There are no laws precluding any employer from inquiring into a criminal history or not hiring someone because of it.
Remember, employers can hire and fire At Will as long as it is not discriminatory
based on race, religion, gender, disability, etc
One reason I am asking you these questions is because of the lawyer we used at the time - who I still communicate with some times - says we need to move the "case" to another court because he thinks another judge may be more agreeable on this subject than the prior one was. The goal is to get the records sealed, but if I'm understanding you correctly, there is no legal basis for the judge doing so unless and until we have the pardon in hand. is this correct, or can a local judge in the district allow the records to be sealed?
Ok. Well, it is not up to the Judge. You see, once a pardon is granted, and a Petition filed for the Expungment, then it needs to be served onto the District Attorney
Now, the DA can oppose it.
But if they agree it should be expunged, there is no reason for a Judge not to agree to it
There are certain eligibility criteria to get an expungement
Probation successfully completed
or a Pardon
These make one "eligible" for the removal of the record and the sealing of the arrest record
Court record conviction and the Arrest record are separate matters also
So, if one is arrested and charges are dismissed or not filed, then they are eligible to have the arrest records sealed
If they are arrested, charged and convicted, as your son was, then there needs to be a pardon to make him "eligible:
"eiligble" to have the expungment and the arrest records sealed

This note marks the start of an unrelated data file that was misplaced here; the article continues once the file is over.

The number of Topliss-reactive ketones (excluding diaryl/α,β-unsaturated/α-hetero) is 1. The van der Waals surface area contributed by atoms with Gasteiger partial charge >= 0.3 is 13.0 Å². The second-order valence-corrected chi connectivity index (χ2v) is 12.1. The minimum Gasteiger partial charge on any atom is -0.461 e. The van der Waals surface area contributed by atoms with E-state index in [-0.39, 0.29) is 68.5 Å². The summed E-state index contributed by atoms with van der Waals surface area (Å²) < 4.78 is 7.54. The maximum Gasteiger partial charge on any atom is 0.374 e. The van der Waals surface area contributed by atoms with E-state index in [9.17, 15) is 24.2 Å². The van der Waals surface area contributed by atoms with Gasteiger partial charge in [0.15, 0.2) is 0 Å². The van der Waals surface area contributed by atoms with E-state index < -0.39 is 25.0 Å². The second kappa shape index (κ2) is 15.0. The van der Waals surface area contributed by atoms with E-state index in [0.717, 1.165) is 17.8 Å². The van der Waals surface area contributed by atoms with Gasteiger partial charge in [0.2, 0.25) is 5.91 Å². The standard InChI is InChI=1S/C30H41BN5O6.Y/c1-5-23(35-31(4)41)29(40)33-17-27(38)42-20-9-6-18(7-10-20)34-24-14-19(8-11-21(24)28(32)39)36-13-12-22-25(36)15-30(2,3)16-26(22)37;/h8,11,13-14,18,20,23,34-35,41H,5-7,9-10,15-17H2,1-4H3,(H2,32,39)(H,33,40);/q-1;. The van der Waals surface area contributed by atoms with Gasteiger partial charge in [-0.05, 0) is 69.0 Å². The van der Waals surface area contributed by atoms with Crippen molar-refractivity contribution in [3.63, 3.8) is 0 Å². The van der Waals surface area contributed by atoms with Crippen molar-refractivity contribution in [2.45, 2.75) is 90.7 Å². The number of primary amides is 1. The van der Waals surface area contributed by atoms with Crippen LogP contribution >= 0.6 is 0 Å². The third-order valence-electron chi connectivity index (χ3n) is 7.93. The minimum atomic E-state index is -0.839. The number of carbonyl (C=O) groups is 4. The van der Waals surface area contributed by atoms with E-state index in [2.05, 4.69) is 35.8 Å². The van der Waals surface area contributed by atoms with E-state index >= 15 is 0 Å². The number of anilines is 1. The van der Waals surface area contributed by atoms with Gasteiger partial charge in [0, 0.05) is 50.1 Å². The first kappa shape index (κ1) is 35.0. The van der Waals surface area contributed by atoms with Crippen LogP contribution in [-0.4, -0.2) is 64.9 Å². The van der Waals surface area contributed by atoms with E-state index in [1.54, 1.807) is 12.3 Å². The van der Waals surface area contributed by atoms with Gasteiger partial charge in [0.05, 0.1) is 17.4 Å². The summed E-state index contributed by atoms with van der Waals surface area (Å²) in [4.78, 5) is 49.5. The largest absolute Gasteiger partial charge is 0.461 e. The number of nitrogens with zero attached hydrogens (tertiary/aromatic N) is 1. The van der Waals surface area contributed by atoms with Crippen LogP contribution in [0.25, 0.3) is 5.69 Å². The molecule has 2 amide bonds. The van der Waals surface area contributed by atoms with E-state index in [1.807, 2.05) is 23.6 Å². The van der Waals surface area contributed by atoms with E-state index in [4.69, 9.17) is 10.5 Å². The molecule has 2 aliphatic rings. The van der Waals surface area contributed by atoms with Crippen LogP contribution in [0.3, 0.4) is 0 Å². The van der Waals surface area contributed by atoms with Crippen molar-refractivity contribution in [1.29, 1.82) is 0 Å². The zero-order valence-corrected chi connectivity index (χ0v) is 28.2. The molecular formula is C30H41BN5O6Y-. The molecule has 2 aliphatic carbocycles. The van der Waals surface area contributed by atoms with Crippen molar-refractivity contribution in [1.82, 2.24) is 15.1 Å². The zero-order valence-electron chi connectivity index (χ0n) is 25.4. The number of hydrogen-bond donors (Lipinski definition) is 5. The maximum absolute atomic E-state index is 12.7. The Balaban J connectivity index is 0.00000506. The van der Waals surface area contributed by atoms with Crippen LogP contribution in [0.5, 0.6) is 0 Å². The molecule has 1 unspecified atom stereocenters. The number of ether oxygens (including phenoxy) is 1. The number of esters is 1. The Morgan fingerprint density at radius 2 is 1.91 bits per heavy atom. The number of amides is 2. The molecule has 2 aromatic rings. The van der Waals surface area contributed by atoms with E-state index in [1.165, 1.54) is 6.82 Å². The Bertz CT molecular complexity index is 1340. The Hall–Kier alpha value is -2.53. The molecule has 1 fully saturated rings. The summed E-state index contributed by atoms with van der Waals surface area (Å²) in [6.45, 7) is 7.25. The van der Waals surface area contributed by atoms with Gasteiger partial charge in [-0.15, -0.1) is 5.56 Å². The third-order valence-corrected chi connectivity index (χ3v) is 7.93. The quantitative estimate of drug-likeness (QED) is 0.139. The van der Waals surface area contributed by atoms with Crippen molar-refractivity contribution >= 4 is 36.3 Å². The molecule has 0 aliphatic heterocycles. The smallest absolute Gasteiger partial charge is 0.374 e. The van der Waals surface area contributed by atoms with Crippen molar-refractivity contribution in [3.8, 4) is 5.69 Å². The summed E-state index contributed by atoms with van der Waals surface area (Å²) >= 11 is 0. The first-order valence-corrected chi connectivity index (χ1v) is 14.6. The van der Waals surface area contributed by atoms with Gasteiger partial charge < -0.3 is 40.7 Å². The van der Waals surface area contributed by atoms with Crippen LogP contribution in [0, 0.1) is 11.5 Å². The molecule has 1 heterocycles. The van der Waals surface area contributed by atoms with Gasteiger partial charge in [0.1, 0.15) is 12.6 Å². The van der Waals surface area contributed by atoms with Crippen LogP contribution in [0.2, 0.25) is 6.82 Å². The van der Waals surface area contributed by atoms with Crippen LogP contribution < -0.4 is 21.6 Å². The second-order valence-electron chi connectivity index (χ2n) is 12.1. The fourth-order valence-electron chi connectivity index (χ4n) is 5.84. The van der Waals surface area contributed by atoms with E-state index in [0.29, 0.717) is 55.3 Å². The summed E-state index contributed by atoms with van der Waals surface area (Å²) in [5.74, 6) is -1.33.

So there appears to be no value to "taking it to another court" at this time.
That would be correct
In my estimation alot of wasted time and money
It is not about the judge. And generally the judge who took his plea will not likely be the one who gets the Petition
These matters are "circulated" among the judge's. Again, it is up to the District Attorney
because they will need to be served. But all this is getting ahead of the game
The Pardon is the first step
Meanwhile, my son is at the mercy of whatever review process prospective employers choose to utilize in their individual hiring practices . . . if they want to say "Class A misdeanor = no hire", they can. Even though it was for a simple marijuana possession, which is pretty mundane everywhere but Texas.
Yes, unfortunately. As can landlords
They often times require background checks and do not have to lease to anyone with a criminal record of any kind
There are no laws - even in California - that limit the length of time that such a relatively minor transgression can hold that over his head?
It would not matter if the Courts in CA handle these matters differently. This is a Texas Conviction.
So it needs to be handled via the Texas court system with those procedures
There is no fee to apply for the Pardon
It is his starting point
And once he applies, he can always put on an application that while he has a simple possession of marijuana conviction, he is appling for a pardon
to get it expunged
Remember on the job application it will ask
Have you ever been convicted of a misdemeanor or felony?
He can explain - Yes, a simple marijuana possession that I have applied to be Pardoned on
Many times, when an employer sees a conviction, they dont even know what it is for
It just says Misdemeanor. And they don't care. So if he explains it, before they do the check on his background that may help
Thanks for the info. Not what I wanted to hear, but what I feared and needed to know.
You're welcome. Now you have the whole scoop and how it works. Once you accept this chat, it will convert to a Q&A format and you can refer to it at your convenience in your question list
Handle criminal matters in both state and federal courts